Things would be looking good at Waddell & Reed Financial's
] mutual fund business, at least if you left out its giant Ivy Asset Strategy
] and High Income
Yesterday the Overland Park, Kansas-based mutual fund firm and brokerage revealed
third quarter 2014 earnings (excluding a charge and tax benefit related to a subadvisory agreement) per diluted share of $0.94, beating analysts' estimates by $0.02 according to Seeking Alpha
. On a conference call with analysts, Waddell chairman and CEO Hank Hermann
and other top Waddell execs put the results into context
. Asset Strategy and High Income, and their recent PM turnover
, were big topics throughout the call [see Seeking Alpha's transcript
of the call].
Waddell president Michael Avery
even spent part of the call explaining (and defending) Asset Strategy's current portfolio allocation.
Where is Waddell's mutual fund business shining? Tom Butch
-- president and CEO of Ivy Funds Distributor, as well as executive vice president of all of Waddell and chairman and CEO of the Waddell & Reed, Inc. brokerage -- told BofA Merrill Lynch analyst Michael Carrier
that in Q3 2014 the shop's balance, energy, international core equity, "muni high", and science and technology funds all did well in terms of net flows.
"By most measures this was a strong quarter," Hermann said earlier on the call, addressing the concentrated outflows and the factors that contributed to those outflows:
However, elevated flows were disappointing. The quarter saw a $3 billion in net outflows, making this the first negative quarter since December of 2012. In terms of sheer size, it was the largest quarter in our history as a publicly traded company.
Let me offer some context to better understand the situation. Mutual fund outflows during the quarter centered on our asset strategy and high income portfolios, which together have, for the past several years, been the largest contributor to our organic growth.
Outflows from Asset Strategy totaled $1.3 billion. Current performance ... continues to trail its peer group in near-term periods, while remaining competitive over the long term. Outflows from high-income fund were $1.8 billion. We believe this was principally a function of shifts in investor sentiment as the entire asset class saw similar spikes in redemption during the quarter. The fund's relative performance remained strong across all periods …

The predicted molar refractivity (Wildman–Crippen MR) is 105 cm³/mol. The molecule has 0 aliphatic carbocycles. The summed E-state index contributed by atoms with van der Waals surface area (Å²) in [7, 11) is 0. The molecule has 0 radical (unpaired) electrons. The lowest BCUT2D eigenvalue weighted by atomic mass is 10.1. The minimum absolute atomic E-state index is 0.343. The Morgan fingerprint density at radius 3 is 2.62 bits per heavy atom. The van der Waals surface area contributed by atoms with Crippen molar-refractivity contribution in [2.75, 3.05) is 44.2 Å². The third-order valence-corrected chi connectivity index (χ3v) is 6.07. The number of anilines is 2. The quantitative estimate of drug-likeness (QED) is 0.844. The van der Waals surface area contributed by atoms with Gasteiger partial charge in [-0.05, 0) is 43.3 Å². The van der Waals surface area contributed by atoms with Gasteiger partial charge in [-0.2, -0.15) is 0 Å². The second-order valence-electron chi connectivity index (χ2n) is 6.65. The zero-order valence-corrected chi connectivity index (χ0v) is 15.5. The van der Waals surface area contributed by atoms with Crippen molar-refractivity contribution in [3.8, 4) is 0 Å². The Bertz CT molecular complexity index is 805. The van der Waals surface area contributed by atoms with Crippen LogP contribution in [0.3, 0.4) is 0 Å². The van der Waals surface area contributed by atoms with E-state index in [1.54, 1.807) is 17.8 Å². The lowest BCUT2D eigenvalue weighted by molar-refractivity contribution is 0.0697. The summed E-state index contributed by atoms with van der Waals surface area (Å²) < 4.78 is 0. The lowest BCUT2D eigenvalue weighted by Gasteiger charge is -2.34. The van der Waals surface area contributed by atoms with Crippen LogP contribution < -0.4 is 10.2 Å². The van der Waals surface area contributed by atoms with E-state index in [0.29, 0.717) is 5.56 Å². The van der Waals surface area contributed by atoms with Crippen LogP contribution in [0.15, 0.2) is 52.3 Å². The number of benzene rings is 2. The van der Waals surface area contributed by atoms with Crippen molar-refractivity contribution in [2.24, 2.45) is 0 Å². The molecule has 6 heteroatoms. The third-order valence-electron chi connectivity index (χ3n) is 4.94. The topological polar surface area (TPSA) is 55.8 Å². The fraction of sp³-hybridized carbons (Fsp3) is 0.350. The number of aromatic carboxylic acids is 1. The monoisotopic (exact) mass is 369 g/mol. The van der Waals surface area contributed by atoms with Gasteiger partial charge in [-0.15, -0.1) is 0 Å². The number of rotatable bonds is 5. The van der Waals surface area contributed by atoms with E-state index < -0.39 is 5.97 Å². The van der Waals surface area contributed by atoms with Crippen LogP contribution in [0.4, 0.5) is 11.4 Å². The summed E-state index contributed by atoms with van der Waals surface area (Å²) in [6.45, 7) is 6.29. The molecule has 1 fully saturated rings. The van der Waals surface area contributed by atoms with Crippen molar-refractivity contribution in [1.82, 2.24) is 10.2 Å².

Though its influence on flows is hard to quantify, the recent PM turnover we experienced, something very unusual for us, was clearly not helpful. We replaced the departed personnel with experienced successful managers from within our organization and believe the confusion over these departures will fade in time.
And the pain has continued in October, with Waddell suffering $1.2 billion in outflows as of Friday (10/24).
Yet there is good news, too. Chip Oat
of Tradition Capital asked, if other than Asset Strategy and High Income, "the rest of the firm is at worst having a pretty decent year?" Butch noted that, without those two funds and the institutional separate accounts, mutual funds had net Q3 2014 inflows of about $600 million.
"Underneath those 2 products, which of course, have been the lead horses of the growth of the fund family over quite some period of time, underneath that there's been a lot of good momentum, though not at the same magnitude in a pretty broad span of funds," Butch said on the call. "And we've worked very hard to create that kind of diversification."
"Because of the sizable influence on total flows, the outflows of Asset Strategy and High Income obscured the sales results among other other funds, which in aggregate, remained meaningfully positive during the quarter," Hermann said earlier on the call.
And the top brass at Waddell note see positive notes long run for the big outflow spots right now. They noted that high yield fixed income as an asset class is out of favor right now, but that Waddell's high income fund has strong relative performance which will help when the asset class comes back into favor. And they point to Asset Strategy as a long-term play, with the long-term performance to back it up. In responding to a question from Morningstar analyst Greggory Warren
, Avery even gave a long discussion about the recent PM turnover and about Waddell's long-term PM training strategy.
To dig deeper into Waddell's results, read the full earnings release
and Seeking Alpha's transcript
of the earnings call.
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